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Powys Metal Mines Survey


Llangynog lies in the community of Llangynog in the county of Powys . It is located at Ordnance Survey national grid reference SJ05502555. The mine is recorded in the CPAT Historic Environment Record as number 8433 and this number should be quoted in all correspondence.

Lead (1692-1869)

The main vein strikes E-W and divides metamorphic rocks to the south and igneous to the north. The vein splits into two branches on the western side. Mineralisation includes galena with gangues of slate and igneous rock together with quartz and copper carbonates.

There are four levels, six shafts, a number of level trials on the top of the hill at SJ05482559 and opencuts at the top of the quarry which probably mark the position of the earliest workings at SJ05322558. Some shaft-mound trials were noticed in the field immediately west of the dressing floors at SJ05102550.

No evidence.

Leats running from the watershed to the west fed the reservoir known as Llyn Y Mynydd at SJ00802510 from where leats traversed the hillside down to the dressing floors. Two more storage reservoirs are located on the dressing floors at SJ05502560. A pumping and crushing waterwheel pit formerly existed on the dressing floors but has since been infilled. The foundations of the 1871 engine and boiler house can still be seen in an overgrown plot close to the road at SJ04982565 along with the chimney base.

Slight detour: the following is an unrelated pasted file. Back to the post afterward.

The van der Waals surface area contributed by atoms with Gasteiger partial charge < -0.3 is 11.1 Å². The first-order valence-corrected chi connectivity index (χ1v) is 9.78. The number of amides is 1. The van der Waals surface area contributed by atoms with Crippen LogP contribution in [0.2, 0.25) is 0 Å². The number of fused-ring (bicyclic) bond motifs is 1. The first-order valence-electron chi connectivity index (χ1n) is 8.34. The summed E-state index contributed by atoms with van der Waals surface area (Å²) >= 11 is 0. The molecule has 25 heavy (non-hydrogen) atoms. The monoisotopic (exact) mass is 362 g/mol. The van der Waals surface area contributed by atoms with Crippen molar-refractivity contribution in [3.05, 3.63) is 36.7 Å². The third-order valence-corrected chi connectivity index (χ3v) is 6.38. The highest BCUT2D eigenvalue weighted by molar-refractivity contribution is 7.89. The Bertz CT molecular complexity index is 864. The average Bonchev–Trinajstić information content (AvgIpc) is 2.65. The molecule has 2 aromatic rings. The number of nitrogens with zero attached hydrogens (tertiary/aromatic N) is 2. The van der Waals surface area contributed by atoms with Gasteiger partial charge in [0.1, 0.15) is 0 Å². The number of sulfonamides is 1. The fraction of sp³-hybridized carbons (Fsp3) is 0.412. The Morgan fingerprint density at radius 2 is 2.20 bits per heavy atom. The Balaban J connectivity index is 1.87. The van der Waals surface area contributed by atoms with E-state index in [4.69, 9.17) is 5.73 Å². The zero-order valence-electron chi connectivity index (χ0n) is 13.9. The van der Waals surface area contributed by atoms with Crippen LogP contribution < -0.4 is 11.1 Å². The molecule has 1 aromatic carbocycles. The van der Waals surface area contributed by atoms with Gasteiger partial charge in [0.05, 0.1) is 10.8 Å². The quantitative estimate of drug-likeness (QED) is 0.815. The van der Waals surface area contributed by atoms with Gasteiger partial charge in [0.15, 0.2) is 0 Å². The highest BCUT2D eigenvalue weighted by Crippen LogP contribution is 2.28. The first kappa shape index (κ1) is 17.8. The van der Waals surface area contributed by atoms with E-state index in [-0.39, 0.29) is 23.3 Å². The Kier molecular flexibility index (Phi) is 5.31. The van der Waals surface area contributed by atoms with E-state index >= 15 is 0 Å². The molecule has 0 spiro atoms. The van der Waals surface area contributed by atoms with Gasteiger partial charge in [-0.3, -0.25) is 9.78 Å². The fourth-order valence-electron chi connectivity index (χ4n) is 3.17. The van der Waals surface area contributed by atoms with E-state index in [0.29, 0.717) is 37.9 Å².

All surface evidence of the dressing floor structures has been destroyed by recent quarrying of the area for roadstone. Two poorly preserved round buddles are all that is left and they will probably be destroyed by continuing small-scale removal of stone for local use.

Other features
There is an 18th century magazine above the quarry at SJ05542566 which consists of 2 concentric walls, a single doorway, and windows. A small tree is growing between the two walls on the western side and will ultimately cause collapse. Many local houses nearby are associated with the mine, eg. Ty Newydd (SJ05262555) which dates to 1708 and was used as a mine manager's office. Workshops and storerooms are located to the north of Ty-Newydd and are very ruinous (SJ05252560). Evidence of post-medieval bole hill smelting may be demonstrated by the finding of heavy ferrous vesicular slags near the southern extent of the mine close to Rock level at SJ05402553.

The Llangynog Mining Company made returns for 'Chirk Castle' in 1861.

From 1852 to 1860 inclusive Llangynog Mine appears to have been known and worked as the Chirk Castle Mine. (Dewey & Smith, 1922)

This HTML page is reproduced from the Powys and Clwyd Metal Mine Surveys which were undertaken between May 1992 and December 1993 by Mark Walters and Pat Frost of the Clwyd Powys Archaeological Trust with financial support from Powys County Council, Clwyd County Council and Cadw: Welsh Historic Monuments. Further information about this site is available in CPAT's Regional Historic Environment Record.
Page produced by Rachel Stebbings and Chris Martin.